Nature enthusiasts can once again visit the Mistletoe State Park Nature Center, which recently reopened after a winter hiatus.
The nature center is located just inside the park's main entrance and contains informational displays and preserved animals.
"Inside there are lots of displays, including taxidermy animals that we use to teach about animal adaptations -- fawn's coloring; beaver's teeth, ears, eyes, tail and hair; otter's sleek shape, etc.," said Marilyn Grau, senior corps project director. "There are snakes -- 'pickled' in jars of formaldehyde, taxidermy, models, and occasionally live in cages -- all used for educational purposes."
Grau said the nature center also has a display of taxidermy fish with informational boards that provide facts about the various species.
"When you press the button next to each explanation, a light goes on over the fish to identify it," she said. "There are other learning games and displays about trees, animal fur and snakes. A large viewing window looks over a series of bird feeders, and binoculars and bird identification books are on hand for viewing. Microscopes are available for kids and adults to study prepared slides or other items, such as leaves and snake skins."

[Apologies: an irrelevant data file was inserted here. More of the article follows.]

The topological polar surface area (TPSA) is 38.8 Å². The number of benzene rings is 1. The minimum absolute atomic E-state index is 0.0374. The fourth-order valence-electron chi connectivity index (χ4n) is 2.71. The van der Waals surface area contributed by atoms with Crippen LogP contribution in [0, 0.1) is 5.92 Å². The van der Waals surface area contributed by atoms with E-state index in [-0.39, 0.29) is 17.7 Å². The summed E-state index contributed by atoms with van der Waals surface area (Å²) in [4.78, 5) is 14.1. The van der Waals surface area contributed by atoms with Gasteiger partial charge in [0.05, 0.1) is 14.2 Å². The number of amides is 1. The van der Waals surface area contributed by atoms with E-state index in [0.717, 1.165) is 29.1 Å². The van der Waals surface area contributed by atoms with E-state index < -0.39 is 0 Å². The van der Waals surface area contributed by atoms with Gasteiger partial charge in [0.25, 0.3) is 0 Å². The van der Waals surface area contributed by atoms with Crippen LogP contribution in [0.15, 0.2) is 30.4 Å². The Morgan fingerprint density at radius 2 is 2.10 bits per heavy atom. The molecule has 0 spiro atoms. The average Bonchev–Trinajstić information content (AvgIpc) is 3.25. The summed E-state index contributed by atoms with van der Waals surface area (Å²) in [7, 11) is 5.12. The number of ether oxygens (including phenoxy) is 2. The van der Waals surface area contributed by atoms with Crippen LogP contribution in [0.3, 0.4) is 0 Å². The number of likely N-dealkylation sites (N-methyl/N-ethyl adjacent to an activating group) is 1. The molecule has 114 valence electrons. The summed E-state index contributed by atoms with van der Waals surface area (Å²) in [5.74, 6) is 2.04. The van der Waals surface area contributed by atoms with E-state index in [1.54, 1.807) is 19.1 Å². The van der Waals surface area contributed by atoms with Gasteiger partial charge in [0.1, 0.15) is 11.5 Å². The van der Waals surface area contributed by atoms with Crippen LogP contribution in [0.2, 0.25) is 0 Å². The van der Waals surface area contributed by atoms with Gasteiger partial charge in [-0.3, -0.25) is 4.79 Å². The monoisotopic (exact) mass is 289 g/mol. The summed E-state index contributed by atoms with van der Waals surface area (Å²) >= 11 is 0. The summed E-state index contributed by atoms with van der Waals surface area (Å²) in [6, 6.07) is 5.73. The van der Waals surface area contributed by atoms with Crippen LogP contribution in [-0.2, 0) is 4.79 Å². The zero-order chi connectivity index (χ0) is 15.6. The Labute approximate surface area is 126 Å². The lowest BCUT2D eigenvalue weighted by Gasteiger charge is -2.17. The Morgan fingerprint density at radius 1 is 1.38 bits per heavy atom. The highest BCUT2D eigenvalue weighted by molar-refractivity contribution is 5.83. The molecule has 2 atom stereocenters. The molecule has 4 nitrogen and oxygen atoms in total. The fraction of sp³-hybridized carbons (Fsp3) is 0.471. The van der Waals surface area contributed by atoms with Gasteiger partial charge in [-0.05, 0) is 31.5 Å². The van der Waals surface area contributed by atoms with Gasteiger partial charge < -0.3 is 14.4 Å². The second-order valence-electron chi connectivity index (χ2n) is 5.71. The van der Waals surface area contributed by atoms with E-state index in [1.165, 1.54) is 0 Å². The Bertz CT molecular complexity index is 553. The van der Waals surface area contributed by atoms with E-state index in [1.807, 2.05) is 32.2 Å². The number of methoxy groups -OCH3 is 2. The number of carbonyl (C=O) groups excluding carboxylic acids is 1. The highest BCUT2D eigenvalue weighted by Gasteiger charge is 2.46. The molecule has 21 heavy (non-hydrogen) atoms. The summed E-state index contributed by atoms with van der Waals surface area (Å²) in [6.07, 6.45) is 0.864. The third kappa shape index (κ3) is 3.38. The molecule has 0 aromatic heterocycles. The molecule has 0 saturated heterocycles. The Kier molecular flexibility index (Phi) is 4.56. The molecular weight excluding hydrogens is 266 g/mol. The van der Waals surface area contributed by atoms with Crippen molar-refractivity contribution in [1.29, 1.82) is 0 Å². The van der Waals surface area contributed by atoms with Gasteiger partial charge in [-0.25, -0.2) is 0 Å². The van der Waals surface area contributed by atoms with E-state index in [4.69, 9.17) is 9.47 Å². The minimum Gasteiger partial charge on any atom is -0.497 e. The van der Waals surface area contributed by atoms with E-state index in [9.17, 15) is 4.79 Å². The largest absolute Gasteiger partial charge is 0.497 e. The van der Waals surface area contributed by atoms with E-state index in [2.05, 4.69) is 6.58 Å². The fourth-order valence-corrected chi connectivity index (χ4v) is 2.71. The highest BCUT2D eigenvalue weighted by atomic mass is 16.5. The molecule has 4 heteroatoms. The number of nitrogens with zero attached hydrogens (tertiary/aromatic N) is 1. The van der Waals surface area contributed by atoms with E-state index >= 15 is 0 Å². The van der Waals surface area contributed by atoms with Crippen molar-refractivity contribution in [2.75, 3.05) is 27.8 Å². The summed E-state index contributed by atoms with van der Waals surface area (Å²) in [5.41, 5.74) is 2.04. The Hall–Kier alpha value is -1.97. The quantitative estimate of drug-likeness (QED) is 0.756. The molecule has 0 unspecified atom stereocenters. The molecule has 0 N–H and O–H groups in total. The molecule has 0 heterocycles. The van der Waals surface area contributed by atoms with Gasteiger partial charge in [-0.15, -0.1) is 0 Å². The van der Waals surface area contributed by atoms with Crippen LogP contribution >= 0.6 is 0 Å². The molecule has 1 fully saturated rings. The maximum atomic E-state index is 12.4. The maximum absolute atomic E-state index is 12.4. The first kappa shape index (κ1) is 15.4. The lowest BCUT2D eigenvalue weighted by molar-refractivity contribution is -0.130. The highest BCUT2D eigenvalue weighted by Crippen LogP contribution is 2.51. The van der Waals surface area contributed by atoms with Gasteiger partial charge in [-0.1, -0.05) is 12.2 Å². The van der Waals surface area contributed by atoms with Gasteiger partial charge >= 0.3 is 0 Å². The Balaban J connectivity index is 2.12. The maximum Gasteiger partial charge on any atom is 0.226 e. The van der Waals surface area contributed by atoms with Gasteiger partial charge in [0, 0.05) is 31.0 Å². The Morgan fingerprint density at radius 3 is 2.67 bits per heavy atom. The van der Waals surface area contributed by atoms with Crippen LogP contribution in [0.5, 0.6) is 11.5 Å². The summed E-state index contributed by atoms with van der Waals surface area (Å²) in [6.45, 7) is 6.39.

The nature center is the brainchild of Brenda Bettross, a park employee who has written a number of grants to enhance the center.
"She is not officially a naturalist, but has a real interest and quite a bit of expertise on the subject," Grau said, adding that the center is open from 10 a.m. to 2 p.m. Saturdays through October. The center is open by appointment on weekdays.
"During the week, when school groups come to the center, Brenda hosts them and has put together several educational kits and lesson plans generally geared toward adaptations," Grau said.
Bettross calls the nature center a "hands-on learning center for adults and children to learn about plants and animals that make their home at Mistletoe State Park."
There are activities each Saturday that the center is open, with volunteers planning their own activities, including making animal tracks with rubber forms and plaster, making pinecone bird feeders, planting native wildflowers in pots to take home, dissecting owl pellets and making leaf prints.
"Nature centers aren't 'standard' for all state parks, although some do have nature centers," Grau said. "And although ours is small, Brenda has done an exceptional job with all the interactive displays. We frequently get compliments on it, and I have had guests say this is the best one they've ever visited."
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